25 Pie Assembly

Rolling out a chilled, round piece of dough on a lightly floured surface. Maintain a circular shape by rotating the dough 45 degrees counterclockwise after each complete roll. Gently transfer the dough using a rolling pin. Unroll and line the pan without stretching the dough or creating air pockets.
Placing an empty pie pan into a pan lined with relaxed pie dough before trimming, allowing the shell to maintain a crisp edge and defined shape without shrinking when baked. Placing a second pan on dough that was stretched during lining further stretches the dough, resulting in shrinking during baking.
Working quickly, fold the overhanging chilled dough to create a thick border. Pinch the border between the thumb and forefinger to form a decorative edge that keeps the dough high in the pan, reinforces the edge so it does not shrink and prevents wet fillings, such as pecan pie filling, from spilling out.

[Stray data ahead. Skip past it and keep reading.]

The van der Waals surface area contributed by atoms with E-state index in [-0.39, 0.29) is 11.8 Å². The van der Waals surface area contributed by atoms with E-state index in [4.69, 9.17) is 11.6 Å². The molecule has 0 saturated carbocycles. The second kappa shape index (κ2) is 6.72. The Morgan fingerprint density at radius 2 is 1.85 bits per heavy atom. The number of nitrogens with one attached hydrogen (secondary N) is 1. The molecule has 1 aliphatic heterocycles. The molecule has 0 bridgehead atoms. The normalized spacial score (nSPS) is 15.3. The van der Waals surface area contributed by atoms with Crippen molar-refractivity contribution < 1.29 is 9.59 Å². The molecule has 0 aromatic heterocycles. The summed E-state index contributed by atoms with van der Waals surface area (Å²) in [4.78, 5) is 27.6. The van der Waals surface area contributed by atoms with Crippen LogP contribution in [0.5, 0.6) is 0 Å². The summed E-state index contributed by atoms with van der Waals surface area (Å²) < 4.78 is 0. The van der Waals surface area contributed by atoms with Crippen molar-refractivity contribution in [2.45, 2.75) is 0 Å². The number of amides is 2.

Lining a chilled, relaxed unbaked pie shell with paper and weighing it down so it maintains its shape, while baking to an even golden-brown color. Alternately, place a second pie tin inside the lined shell, chill, and bake upside down with a sheet pan over the tin to prevent the shell from rising.
Assembling a double crust pie using cooled filling to avoid warming the dough. Cut vent holes in the top crust to allow steam to escape during baking. Form a decorative edge to seal together the top and bottom crusts and keep the edge from shrinking. Brush with egg wash and sprinkle with sugar to add color and texture.
Assembling a lattice crust by weaving strips of pie dough of an equal width spaced an even distance apart. After weaving, tuck the overhanging dough and form a decorative edge to keep the dough high in the pan and prevent more fluid fillings, such as blueberry, from boiling out.
© San Francisco Baking Institute | Photography by Frank Wing, Joe Burns, Steve Hunt, Latvis Photography and SFBI staff
Web development by Avalon Media Group